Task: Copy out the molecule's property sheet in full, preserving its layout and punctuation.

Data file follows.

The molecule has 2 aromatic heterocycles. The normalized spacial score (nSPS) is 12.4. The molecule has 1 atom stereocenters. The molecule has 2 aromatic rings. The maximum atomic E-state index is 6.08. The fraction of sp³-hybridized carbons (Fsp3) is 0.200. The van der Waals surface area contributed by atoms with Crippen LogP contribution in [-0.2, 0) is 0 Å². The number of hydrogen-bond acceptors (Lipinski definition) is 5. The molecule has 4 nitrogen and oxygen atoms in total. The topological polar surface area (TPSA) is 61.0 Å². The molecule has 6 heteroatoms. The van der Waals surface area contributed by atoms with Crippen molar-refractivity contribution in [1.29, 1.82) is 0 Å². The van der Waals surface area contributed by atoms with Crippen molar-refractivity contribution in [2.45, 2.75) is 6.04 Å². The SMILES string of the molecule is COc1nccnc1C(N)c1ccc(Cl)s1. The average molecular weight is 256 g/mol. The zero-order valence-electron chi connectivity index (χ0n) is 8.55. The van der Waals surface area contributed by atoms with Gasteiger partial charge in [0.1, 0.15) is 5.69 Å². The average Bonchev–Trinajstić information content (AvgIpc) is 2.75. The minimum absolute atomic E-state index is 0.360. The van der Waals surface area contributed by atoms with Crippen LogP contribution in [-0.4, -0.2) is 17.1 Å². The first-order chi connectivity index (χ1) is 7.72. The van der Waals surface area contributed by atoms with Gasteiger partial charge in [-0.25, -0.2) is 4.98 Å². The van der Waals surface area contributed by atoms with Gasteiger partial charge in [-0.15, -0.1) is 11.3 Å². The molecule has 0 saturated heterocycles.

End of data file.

The molecule has 2 aromatic heterocycles. The normalized spacial score (nSPS) is 12.4. The molecule has 1 atom stereocenters. The molecule has 2 aromatic rings. The maximum atomic E-state index is 6.08. The fraction of sp³-hybridized carbons (Fsp3) is 0.200. The van der Waals surface area contributed by atoms with Crippen LogP contribution in [-0.2, 0) is 0 Å². The number of hydrogen-bond acceptors (Lipinski definition) is 5. The molecule has 4 nitrogen and oxygen atoms in total. The topological polar surface area (TPSA) is 61.0 Å². The molecule has 6 heteroatoms. The van der Waals surface area contributed by atoms with Crippen molar-refractivity contribution in [1.29, 1.82) is 0 Å². The van der Waals surface area contributed by atoms with Crippen molar-refractivity contribution in [2.45, 2.75) is 6.04 Å². The SMILES string of the molecule is COc1nccnc1C(N)c1ccc(Cl)s1. The average molecular weight is 256 g/mol. The zero-order valence-electron chi connectivity index (χ0n) is 8.55. The van der Waals surface area contributed by atoms with Gasteiger partial charge in [0.1, 0.15) is 5.69 Å². The average Bonchev–Trinajstić information content (AvgIpc) is 2.75. The minimum absolute atomic E-state index is 0.360. The van der Waals surface area contributed by atoms with Crippen LogP contribution in [-0.4, -0.2) is 17.1 Å². The first-order chi connectivity index (χ1) is 7.72. The van der Waals surface area contributed by atoms with Gasteiger partial charge in [-0.25, -0.2) is 4.98 Å². The van der Waals surface area contributed by atoms with Gasteiger partial charge in [-0.15, -0.1) is 11.3 Å². The molecule has 0 saturated heterocycles.